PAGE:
Welcome to Little Farm in the Alberta Foothills’ first blog post!
I will be sharing more specifically our 2017 personal homesteading and farm goals in my next blog post, but today I would like to talk a little bit about goal setting and planning in general and how you can get started with yours! I bet I know what you’re thinking when you see the words “goal setting”! You are either thinking “that sounds like a pointless exercise, why bother!” or “goal setting is difficult and I’ll never end up doing the things I said I would do anyway!” I know this because I used to feel this way myself. Just hear me out….
When it comes to the farm we have come to appreciate the value of planning and goal setting. In fact, I would say that it is an imperative step on your road to success! Remember that at any point in the process you can readjust your mission, redefine what is important to you, or completely scrap the old plan in favour of a new one. Your plans do not need to be anything fancy or elaborate. If they make sense to you and help to keep you focused, motivated, and on track that is all that matters! Many of our Little Farm projects have started as a rough sketch on a scrap piece of paper with a few point form notes and have evolved into a final product that we can be proud of.
Goal Setting: Getting Started
I encourage you to start somewhere, with whatever you have right now! You do not need to possess several acres of property, expensive farming equipment, and infrastructure to house large livestock in order to begin becoming more self sufficient. Even if you do not have a backyard you can still get started! For example, many urban centres have community gardens for people to grow their own produce. Other areas offer courses relating to homesteading such as apiculture (beekeeping) or at-home first aid. You can also find many other valuable resources and support online.
When defining goals and making plans it is very important to first identify your vision (where do you want to end up in the short, medium, and long term?) and values (what is important to you? how would you like to live your life?). There is no point in focusing on projects that are not contributing to your vision and values. We have a broad vision in mind for our farm. Independence, self- sufficiency, voluntary simplicity, and healthy living (mentally and physically) are the most important outcomes we hope to achieve.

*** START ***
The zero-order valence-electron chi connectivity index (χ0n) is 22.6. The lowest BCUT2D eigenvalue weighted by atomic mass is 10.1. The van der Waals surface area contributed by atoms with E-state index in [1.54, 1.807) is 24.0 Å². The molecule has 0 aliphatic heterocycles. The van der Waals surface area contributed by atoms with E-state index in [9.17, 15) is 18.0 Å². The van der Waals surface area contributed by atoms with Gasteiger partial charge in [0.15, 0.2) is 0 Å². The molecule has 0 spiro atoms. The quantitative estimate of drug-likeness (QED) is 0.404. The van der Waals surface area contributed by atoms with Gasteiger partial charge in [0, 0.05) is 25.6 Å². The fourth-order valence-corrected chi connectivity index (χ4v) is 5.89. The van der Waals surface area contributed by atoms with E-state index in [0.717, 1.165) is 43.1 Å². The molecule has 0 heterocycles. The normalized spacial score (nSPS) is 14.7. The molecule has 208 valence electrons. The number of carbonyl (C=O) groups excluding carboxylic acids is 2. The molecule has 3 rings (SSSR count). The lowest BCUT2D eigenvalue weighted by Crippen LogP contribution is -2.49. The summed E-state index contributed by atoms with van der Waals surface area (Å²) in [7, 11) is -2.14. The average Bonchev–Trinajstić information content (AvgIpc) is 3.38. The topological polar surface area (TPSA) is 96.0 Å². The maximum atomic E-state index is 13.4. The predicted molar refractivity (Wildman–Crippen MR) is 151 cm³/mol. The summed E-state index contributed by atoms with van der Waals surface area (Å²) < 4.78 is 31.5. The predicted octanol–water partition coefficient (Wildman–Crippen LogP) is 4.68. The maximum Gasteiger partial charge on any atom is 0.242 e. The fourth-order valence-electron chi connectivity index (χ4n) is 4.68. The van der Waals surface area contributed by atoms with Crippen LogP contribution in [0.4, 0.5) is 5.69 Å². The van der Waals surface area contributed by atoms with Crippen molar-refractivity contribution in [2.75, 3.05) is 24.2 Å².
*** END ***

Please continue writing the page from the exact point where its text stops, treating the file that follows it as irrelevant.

Each year we have discussions about what is important to us and from there we can define the tasks and projects we wish to focus on for that year. I jot down ideas in a notebook to keep track of our brainstorming and from there I often edit and rewrite the plan several times to make a reasonably polished draft that we can refer to. Point form notes are just fine – in fact, the more clear and concise, the better! We also break down our tasks into a rough timeline based on our availability, budget, and the seasons so that we can follow week by week and month by month which projects we plan to focus on as we go along.
Your homesteading goals cannot and will not be achieved overnight. It is important to take things slowly, especially at first. It is easy to get excited and overly optimistic in the beginning but taking on too much at once will likely cause you to feel overwhelmed and unsuccessful. It is simply not practical to try starting everything at once. Perhaps you’d like to begin with keeping a few hens for eggs and a small garden or compost bin. Or maybe you would like to reduce your household waste. By setting small, realistic, achievable, clearly defined goals you will set yourself up for success! Master one or two things at a time and from there you can decide what is next in your homesteading journey.
Be sure to start small with your short term goals but remember that you can also begin thinking about and writing down your medium and long term goals as well. Doing this will help to keep you focused and on the right track as you will have an idea of where you would like to end up and a plan for how to get there! Goals can also be action-based or learning-based. For example, “Build a greenhouse” is action based and “Learn to knit” is learning based. Try to include both types of goals in your strategies as a way to diversify your approach to farming and homesteading.
How to Set Effective Goals – The 3S Approach
While planning this blog post I began to think about how to effectively set goals. I came up with a “3S” approach – Specify, Simplify, and Satisfy which you might find helpful. There is no right or wrong approach to goal setting but it helps to begin the process purposefully. Let me explain: